As you know, the nervous system is made up of the brain, spinal cord, and nerves. This is split into the central nervous system (brain and spinal cord) and the peripheral nervous system, which is split into the spinal/ cranial nerves and the autonomic nervous system. The latter controls all the automatic activities of the body such as breathing, the cardiac muscle and the glands, and this is also divided into two parts – the sympathetic and the parasympathetic. When the sympathetic system is activated our blood pressure and heart rate accelerate, we sweat, and our mouths go dry. This is a classic “fight or flight” response.
Just a few simple massage techniques will bring someone back into the “parasympathetic” state where the heart rate slows, blood pressure lowers and breathing is deeper and calmer.
When someone has hit meltdown, before you can do anything, you have to calm them into this parasympathetic state. Here are a few tips:
First cup your hands over their shoulders, thumbs behind, fingers in front. Shoulders are where we carry our load or feel overloaded.
They also house the tops of the lungs, which are all about what we give and take, relationships with others and the world around us. By squeezing and releasing the shoulders several times, or by pushing the thumbs up and over the shoulder bone, then pulling the fingers back over the shoulder bone, this helps lighten the load, “ground” the client, and reassure them. It is very effective.
To follow, massage by gently rotating just under the occiput bone with middle finger pressure.
If you push your fingers up your neck and through your hairline, the first bony ridge which joins the base of the skull to the top of the neck is the occiput bone and you massage gently in the little pits and hollows just underneath it. The vagus nerve crosses here both sides: this reduces blood pressure and lowers the heart rate as well as calming the body into a relaxed and even sleepy state. It helps too with deeper and more restful sleep patterns. The results are instantaneous and you can even do it on yourself. It is one I regularly teach to my clients to “take home.”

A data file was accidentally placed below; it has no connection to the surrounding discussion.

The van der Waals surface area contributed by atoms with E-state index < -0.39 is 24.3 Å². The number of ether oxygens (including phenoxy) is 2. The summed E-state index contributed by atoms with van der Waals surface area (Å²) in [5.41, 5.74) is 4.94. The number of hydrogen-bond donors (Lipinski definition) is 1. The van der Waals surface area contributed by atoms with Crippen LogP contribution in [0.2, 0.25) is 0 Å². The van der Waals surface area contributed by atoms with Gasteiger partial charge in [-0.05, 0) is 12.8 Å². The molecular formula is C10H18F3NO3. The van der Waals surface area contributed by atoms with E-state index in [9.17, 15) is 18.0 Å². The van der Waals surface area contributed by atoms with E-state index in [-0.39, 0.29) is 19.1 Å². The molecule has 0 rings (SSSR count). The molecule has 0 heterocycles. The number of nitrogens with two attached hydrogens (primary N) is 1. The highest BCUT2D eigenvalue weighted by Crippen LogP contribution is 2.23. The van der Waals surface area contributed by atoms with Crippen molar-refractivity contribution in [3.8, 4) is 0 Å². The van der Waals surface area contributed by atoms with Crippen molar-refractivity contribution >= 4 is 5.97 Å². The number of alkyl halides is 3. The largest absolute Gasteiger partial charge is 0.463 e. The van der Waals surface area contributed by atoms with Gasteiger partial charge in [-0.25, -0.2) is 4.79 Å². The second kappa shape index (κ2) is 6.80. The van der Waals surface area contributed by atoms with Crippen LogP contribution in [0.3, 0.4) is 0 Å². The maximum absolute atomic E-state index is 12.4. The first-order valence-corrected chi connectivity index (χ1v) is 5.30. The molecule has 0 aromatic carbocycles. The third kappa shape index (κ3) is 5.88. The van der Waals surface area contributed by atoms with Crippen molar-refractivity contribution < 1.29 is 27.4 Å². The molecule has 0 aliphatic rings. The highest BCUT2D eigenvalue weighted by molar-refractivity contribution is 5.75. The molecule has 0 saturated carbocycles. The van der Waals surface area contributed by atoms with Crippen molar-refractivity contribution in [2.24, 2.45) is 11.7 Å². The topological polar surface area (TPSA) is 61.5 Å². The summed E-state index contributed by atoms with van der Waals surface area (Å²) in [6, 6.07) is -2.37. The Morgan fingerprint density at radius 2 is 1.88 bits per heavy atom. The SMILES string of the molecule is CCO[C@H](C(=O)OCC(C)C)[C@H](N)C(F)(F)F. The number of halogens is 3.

From here, massage the temples gently by rotating your palms over them forwards 3x then backwards 3x.
This floods the body with serotonin, the “happy hormone”, as the pituitary glands are stimulated. The recipient is instantly flooded with feelings of happiness, wellbeing, and the feelings of the ability to cope.
Next, massaging in a soft “shampooing ” motion using your fingers, or in a gentle ” raindrops ” motion using your fingertips over the temporal areas of the head helps stimulate dopamine, the ” pleasure hormone.”
Dopamine helps with memory, behavior, pleasurable rewards, cognition, attention, sleep, focus, learning and confidence. Reduced levels of dopamine are thought to contribute to ADHD, ADD and Executive Function Disorder. So as well as filling the body with pleasurable feelings, massaging here, particularly long term, has a noticeable impact on those higher brain functions.
Just four simple techniques to help eliminate or reduce those fight or flight responses and relax the client into a more open, relaxed and happy state. Even those with autism who have issues with touch, will let me, once they feel in control, massage just their shoulders. It’s a start and we nearly always progress to these other steps in time.
I hope this is helpful. See you next month when I shall share some more with you.
Take care everyone!
Giuliana Fenwick is an author (“Indian Head Massage for Special Needs” by Jessica Kingsley publishing, available from Amazon ) , a writer for various national and international publications and autism websites , a specialist therapist working extensively with children and young adults on the autism spectrum and with special needs , a teacher/trainer , fundraiser and international public speaker .
Most importantly she is a mother to a beautiful ,courageous , gifted autistic son, Ollie.
For more information, visit her website: www.therapiesforspecialneeds.co.uk